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Potential Biochemical Mechanisms of the Antiatherogenic Properties of Calcium Antagonists

  • G. Schmitz
  • J. Hankowitz
  • E. M. Kovacs
Conference paper


Atherosclerosis may be defined as an intimal disorder of the vessel well which is associated with endothelial damage, infiltration of mononuclear phagocytes, subendothelial lipid and Ca++ accumulation, intimal smooth muscle cell (SMC) proliferation, and disturbances in platelet function and fibrinolysis (Fig. 1). The maintenance of endothelial integrity is one of the most important points for the prevention of atherosclerosis, and the “modified response to injury” hypothesis (Ross 1986, 1990) provides a plausible explanation, where atherosclerosis appears to be initiated by alterations of the endothelial cells. At the stage of an early lesion, the dysfunction of endothelial cells in response to irritating stimuli such as hypercholesterolemia, immune activation, hypertension, anoxia, or turbulent blood flow without morphological signs of endothelial denudation seems to be a major event (Nilsson 1986). The irritated endothelial cells respond with an increase in permeability for lipoproteins into the subendothelial space, which is associated with a massive infiltration of blood monocytes and an enhanced endothelial cell replication. In the subendothelium, monocytes differentiate into tissue macrophages, which ingest large amounts of cholesterol leading to foam cell formation in the intimal layer of the vessel wall (Gerrity 1981). At this stage macrophages secrete factors which are chemotactic and mitogenic for vascular SMC.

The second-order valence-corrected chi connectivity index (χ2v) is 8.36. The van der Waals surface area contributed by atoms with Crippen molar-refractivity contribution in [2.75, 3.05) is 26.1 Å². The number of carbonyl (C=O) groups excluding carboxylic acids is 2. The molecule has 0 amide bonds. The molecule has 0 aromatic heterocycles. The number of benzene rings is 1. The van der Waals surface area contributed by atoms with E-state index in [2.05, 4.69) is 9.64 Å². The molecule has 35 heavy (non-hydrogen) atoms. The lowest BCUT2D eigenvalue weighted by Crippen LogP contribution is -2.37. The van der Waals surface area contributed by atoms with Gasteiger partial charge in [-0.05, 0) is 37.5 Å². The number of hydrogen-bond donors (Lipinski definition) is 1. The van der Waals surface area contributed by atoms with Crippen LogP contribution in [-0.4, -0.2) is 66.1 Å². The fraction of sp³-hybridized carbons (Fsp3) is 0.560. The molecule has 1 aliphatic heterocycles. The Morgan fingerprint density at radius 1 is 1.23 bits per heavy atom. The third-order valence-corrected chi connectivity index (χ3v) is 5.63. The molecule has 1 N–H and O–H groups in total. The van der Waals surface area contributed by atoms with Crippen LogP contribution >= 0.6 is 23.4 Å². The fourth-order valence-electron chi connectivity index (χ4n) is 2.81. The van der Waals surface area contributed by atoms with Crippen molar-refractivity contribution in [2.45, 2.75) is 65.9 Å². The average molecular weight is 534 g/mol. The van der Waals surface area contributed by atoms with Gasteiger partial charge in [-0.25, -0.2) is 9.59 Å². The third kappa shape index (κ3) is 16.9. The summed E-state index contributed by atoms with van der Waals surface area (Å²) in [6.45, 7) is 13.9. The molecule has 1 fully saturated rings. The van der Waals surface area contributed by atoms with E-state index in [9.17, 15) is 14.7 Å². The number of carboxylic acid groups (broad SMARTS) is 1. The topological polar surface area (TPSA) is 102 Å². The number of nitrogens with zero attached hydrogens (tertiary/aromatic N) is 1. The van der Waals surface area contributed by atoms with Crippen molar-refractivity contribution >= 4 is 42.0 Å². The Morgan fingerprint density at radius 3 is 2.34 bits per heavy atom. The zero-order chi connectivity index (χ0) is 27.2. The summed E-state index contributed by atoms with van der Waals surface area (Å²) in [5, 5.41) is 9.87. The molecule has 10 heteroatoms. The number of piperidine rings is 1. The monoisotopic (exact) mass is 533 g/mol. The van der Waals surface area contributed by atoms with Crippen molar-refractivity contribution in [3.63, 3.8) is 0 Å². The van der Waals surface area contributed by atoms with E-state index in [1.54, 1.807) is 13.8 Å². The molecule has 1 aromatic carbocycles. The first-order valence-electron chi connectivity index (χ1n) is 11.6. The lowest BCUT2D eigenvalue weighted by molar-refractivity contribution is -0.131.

Calcium Antagonist Cholesteryl Ester Lamellar Body Nucleoside Transporter Lecithin Cholesterol Acyl Transferase 
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© Springer-Verlag Berlin Heidelberg 1991

Authors and Affiliations

  • G. Schmitz
  • J. Hankowitz
  • E. M. Kovacs

There are no affiliations available

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